1. Imagine that Rainsford discovers Zaroff's diary and decides to add a final entry. What would it be?
2. How do laws governing the killing of animals for sport differ around the world? Compare and contrast hunting regulations on several continents. Why do you think there are so many differences?
3. Compare and contrast laws governing the killing of human beings around the world. Murder is a socially constructed idea and is understood differently by different people in different places. Discover laws that identify legalized killing—such as self-defense, euthanasia, and government execution. When is a soldier or policeman given the right to kill another human being?
4. How have ethical constraints against the killing of human beings changed over time? In what cultures have they changed the most?
5. Rainsford fought in WWI. What brought the United States into the war, and what was the experience like for the soldiers that fought it?
6. The Cossacks protected the Russian Czar during the social upheavals leading to the Russian Revolution. General Zaroff and Ivan were both Cossacks. Why might they have left Russia when they did?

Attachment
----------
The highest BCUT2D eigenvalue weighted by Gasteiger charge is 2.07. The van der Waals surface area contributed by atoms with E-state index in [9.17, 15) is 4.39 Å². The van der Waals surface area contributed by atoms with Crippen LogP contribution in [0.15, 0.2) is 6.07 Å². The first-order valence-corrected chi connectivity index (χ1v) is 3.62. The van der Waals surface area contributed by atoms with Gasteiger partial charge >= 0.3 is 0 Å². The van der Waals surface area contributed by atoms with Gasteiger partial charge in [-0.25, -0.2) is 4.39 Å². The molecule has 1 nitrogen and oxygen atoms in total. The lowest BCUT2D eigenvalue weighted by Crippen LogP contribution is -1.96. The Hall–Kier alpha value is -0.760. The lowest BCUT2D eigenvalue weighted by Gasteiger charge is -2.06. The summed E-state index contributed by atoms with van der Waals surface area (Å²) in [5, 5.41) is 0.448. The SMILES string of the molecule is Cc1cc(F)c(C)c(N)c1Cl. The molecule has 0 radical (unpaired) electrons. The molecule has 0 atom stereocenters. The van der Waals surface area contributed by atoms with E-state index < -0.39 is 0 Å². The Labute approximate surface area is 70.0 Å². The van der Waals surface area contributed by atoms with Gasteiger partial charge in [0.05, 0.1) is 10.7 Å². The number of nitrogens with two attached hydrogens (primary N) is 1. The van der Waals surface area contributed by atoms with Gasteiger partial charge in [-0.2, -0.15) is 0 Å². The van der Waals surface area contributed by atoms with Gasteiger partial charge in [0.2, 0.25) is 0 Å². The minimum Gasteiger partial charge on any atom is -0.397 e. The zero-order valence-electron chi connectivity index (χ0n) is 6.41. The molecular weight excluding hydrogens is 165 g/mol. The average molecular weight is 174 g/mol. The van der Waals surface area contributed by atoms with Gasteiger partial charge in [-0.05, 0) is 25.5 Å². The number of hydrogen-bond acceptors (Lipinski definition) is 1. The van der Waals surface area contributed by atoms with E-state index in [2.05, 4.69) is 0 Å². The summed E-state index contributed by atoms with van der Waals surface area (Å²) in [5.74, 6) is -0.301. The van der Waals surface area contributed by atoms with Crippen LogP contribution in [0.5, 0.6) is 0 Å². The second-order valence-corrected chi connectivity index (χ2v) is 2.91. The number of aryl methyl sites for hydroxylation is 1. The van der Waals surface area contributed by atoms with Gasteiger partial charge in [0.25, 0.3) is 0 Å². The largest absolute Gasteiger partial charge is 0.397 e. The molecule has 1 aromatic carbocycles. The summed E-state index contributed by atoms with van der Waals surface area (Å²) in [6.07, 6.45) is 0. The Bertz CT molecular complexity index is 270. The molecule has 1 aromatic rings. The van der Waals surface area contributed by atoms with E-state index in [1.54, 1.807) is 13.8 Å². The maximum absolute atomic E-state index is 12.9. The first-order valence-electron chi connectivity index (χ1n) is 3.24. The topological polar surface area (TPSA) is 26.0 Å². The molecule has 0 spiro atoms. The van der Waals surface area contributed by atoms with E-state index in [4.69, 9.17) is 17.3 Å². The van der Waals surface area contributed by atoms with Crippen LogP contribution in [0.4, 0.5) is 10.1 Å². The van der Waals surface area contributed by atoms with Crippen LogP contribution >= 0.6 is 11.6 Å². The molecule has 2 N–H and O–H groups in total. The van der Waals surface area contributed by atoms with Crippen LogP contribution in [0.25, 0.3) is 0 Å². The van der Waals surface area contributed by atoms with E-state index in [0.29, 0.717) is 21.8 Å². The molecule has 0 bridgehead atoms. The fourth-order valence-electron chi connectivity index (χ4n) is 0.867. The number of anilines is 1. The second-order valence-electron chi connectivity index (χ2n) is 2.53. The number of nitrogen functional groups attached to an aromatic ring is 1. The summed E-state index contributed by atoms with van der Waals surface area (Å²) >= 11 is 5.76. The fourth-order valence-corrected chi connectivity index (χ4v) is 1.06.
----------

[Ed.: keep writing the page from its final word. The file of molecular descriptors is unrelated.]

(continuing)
7. Zaroff argued that "Life is for the strong, to be lived by the strong, and, if need be, taken by the strong," to justify his killing. Explain the Darwinian theory to which this alludes. Did Zaroff misinterpret it? How did Charles Darwin arrive at his theory.
8. Richard Connell began his writing career as a newspaper reporter. Write a newspaper article based on an interview of Rainsford, reporting the entire, incredible experience from Rainsford's point of view. Use the standard newspaper "inverted pyramid" format, answering the questions who, what, when, where, and why in the first sentence of the story.